In May the AT board were asked to approve recommended options for addressing the level crossings around Takanini so that notices of requirement (NoR) could be sought for them. At that meeting, some locals pushed for a review of the recommendation for a $123 million bridge at Walters Rd (plus $49 million for property acquisition), instead preferring an underpass. The AT board approved the other four bridge crossings that were proposed but asked for an independent review of Walters Rd.

That has now been undertaken and the Supporting Growth Alliance who are delivering the NoRs are seeking approval for Walters Rd too.

The independent peer reviews concluded there was no material reason to change the proposed bridge option and that while both options are technically feasible, the underpass option presented greater risks which would be more expensive to mitigate than the bridge option.

Though concerning a review of the costs has seen it increase even further. I still don’t get how a fairly simple bridge is going to cost over $200 million.

The review estimated that the total P95 estimates inclusive of property, fees, traffic management, etc for the bridge at $203 million compared to the underpass option at $261 million

There are some new images of the crossing too.

At first that looks much less disruptive than the original image that was released, however it is showing the bridge from a different angle and the wrap-around roads are still there too.

There’s also this version looking at it from the neighbouring carpark.

There is also a separate presentation on the wider level crossing removal but I’ll cover that separately.

Was there anything else in the reports you noticed that stood out?

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  1. Its very hard to see, but at least it seems that the Walters Road Bridge designers have included protected bike lanes on the new structure (notice the two different shades of grey on each berm on the approach road and parts of the bridge). Considering it is a part of the statutory future bike network it is good that this isn’t dumped as a “luxury” item anymore (which then blocks active mode improvements for the next 50+ years), but I’ll hold my breath until it is built accordingly.

    On a semi-related note, it probably would be more cost effective overall to just acquire all those properties outright and redevelop them in a form that doesn’t require that massive wrap-around ground level road. But that would be even more scope creep and initial investment and liaison with developers for the acquired sites needed even if overall it might well end up a financial boon, so can kinda understand the challenges of getting something like that over the line

    1. [Also being Auckland, someone would probably just turn those “temporarily” empty lots into a free Park & Ride for the next 20 years, lol.

  2. HOP may not be under threat as you suggest. At the presentation to the Transport and Infrastructure Committee last week it was pointed out that while HOP card users would need a replacement card it would still have the HOP brand and payment using HOP would continue to allow for users who did not have or want a smart phone. The new system once rolled out will allow passengers to use whichever system they preferred rather than forcing everybody to use the new system using phones. The new nation-wide system will be launched in Christchurch, apparently because Ecan has the oldest system and there is some urgency for an upgrade. This will benefit other regions as any wrinkles in the new system will be ironed out down south before it is launched here.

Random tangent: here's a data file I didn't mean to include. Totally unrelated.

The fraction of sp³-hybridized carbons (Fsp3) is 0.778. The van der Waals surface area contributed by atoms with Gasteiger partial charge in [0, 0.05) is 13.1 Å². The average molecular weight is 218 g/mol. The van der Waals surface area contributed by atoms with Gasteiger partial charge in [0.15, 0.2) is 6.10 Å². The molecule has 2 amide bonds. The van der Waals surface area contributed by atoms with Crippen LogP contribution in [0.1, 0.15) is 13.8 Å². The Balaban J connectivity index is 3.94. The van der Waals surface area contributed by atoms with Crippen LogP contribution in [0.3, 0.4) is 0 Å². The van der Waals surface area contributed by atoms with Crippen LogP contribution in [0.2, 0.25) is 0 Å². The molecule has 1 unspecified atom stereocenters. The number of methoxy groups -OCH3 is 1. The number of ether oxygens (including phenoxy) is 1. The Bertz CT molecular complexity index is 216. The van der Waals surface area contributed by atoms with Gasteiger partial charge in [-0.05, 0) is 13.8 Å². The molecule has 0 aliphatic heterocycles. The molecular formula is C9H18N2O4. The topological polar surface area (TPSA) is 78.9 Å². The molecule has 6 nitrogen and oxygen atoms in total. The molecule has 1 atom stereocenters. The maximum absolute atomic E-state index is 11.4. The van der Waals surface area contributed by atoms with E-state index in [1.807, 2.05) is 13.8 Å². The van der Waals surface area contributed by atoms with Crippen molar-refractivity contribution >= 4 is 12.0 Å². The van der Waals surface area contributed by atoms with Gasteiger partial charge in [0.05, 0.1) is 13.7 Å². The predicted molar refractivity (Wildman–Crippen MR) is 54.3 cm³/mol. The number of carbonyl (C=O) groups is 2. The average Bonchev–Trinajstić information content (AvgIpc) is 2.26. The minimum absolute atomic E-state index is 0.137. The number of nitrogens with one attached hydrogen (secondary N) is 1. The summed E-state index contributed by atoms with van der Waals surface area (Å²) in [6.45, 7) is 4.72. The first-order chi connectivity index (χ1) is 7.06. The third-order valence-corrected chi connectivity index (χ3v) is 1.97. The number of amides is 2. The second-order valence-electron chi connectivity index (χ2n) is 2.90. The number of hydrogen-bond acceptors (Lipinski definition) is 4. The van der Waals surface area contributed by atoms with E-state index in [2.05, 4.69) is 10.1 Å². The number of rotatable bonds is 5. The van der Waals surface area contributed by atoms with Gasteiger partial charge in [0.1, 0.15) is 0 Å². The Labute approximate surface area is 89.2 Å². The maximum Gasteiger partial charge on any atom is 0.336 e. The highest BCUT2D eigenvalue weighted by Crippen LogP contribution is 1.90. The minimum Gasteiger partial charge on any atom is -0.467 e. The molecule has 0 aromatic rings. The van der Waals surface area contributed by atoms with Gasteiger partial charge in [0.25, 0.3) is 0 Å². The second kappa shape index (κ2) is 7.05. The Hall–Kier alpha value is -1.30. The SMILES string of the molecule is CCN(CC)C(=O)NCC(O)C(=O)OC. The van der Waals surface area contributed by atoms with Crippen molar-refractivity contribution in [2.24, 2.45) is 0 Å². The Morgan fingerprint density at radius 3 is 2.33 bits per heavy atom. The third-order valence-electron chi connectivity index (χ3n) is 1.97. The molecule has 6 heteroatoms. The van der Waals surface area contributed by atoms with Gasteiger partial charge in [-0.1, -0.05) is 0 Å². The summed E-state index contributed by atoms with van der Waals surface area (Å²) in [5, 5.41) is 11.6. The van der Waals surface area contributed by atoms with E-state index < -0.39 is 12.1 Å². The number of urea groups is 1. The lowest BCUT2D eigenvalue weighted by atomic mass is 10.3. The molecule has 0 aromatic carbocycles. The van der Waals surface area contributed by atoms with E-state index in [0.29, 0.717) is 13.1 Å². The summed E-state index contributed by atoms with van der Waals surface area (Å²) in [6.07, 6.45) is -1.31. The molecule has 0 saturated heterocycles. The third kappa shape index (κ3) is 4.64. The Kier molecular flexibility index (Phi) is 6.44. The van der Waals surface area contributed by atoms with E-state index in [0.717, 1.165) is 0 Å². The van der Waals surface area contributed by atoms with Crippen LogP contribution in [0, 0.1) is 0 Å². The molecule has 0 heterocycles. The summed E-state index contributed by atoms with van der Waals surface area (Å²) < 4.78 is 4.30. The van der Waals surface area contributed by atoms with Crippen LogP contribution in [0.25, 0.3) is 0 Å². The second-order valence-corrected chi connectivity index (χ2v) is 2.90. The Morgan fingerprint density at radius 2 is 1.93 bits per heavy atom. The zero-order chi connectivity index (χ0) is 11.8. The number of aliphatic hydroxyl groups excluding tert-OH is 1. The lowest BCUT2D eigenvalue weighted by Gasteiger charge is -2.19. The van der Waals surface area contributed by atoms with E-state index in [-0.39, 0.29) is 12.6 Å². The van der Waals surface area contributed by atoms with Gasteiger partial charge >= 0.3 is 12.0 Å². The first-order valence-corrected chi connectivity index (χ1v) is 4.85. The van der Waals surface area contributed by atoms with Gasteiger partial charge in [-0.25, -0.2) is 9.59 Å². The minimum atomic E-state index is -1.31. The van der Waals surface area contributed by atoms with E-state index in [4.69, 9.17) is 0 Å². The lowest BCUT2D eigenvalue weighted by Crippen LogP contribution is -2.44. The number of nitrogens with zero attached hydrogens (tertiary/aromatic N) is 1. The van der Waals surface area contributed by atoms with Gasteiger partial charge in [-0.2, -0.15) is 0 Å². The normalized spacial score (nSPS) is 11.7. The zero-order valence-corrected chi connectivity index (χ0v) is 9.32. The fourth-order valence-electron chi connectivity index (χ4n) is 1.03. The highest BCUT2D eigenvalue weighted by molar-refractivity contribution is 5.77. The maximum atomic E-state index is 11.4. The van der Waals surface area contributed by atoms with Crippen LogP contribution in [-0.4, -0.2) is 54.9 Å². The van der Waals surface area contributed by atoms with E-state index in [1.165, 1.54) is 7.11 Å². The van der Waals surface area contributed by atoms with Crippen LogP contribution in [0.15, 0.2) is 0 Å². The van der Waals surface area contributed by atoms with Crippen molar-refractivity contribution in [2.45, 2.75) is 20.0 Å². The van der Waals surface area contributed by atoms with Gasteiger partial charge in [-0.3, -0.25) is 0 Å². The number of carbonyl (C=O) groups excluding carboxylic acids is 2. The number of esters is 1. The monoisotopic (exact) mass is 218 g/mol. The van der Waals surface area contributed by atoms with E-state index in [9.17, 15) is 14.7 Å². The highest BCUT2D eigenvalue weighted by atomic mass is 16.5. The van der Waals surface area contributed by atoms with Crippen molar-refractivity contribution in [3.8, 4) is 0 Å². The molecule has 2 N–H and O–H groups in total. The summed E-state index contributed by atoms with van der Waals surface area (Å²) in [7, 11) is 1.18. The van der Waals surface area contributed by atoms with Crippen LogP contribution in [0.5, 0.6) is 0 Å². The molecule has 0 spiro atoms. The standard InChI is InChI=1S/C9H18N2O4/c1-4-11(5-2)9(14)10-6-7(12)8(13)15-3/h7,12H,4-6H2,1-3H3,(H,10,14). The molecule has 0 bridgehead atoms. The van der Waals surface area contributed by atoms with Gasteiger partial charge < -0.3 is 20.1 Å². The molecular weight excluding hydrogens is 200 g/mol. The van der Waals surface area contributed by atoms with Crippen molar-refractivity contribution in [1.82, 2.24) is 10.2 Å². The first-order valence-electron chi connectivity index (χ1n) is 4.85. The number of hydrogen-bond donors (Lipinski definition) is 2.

1. The new national payment/ticketing system will have both branded card and mobile device capability.

      The branded card option is for concession fares like SuperGold, Community Service Card holders, Disability, etc and for those who are happy to use a card as oppose to a mobile device.

  3. The sort of money for one car enabling bridge would pay for rather a few kilometres of light rail. I heard Nicola Willis claim that anti-car measures are rampant in our transport network; but I am yet to see any evidence beyond the more than a decade overdue pedestrianisation of Queen Street, a part of the City side waterfront and a nice new space in Takapuna.

    Everywhere else is basically hold your breath, look, listen and hope you don’t get bowled by a wheeled object larger than you.

    De-wheel is my perhaps radical interpretation of de-growth; but slowing down our excessively and obsessively busy lives would undoubtedly help our health and our environment.

  4. “Corridor improvement and urban cycleway projects: progress on a number of previously paused and reviewed includes the start of the Great North Road enabling works construction later this month, and the construction contract award for the Point Chevalier to Westmere corridor improvements.”

    Wow, as if by magic?! No mention of the hours donated by civilians, alongside the efforts of AT staff, to get these projects rolling again?

    Of course this is great news. But it would be really useful for the Board to have an accounting of the costs of the delay, in terms of time, budget, funding, goodwill and opportunities, so they can steer clear of any reckless attempts to derail progress in future.

  5. And on RNZ today this item on Cost Cutting ;-

    “Auckland Transport spends $6 million on staff redundancies as part of cost-cutting drive”

    How can that be Cost Cutting by giving large handouts to staff that were being paid large Salaries at the best of times ? .

    “Figures provided to RNZ under the Official Information Act show the top 10 payouts total just under $1.2m – the highest being $196,188.”

  6. Nevertheless, I’d prefer to see some greenery, small parks, and walks instead of the road being capped off. For a while now, I’ve believed that road construction signs needed to be significantly revised.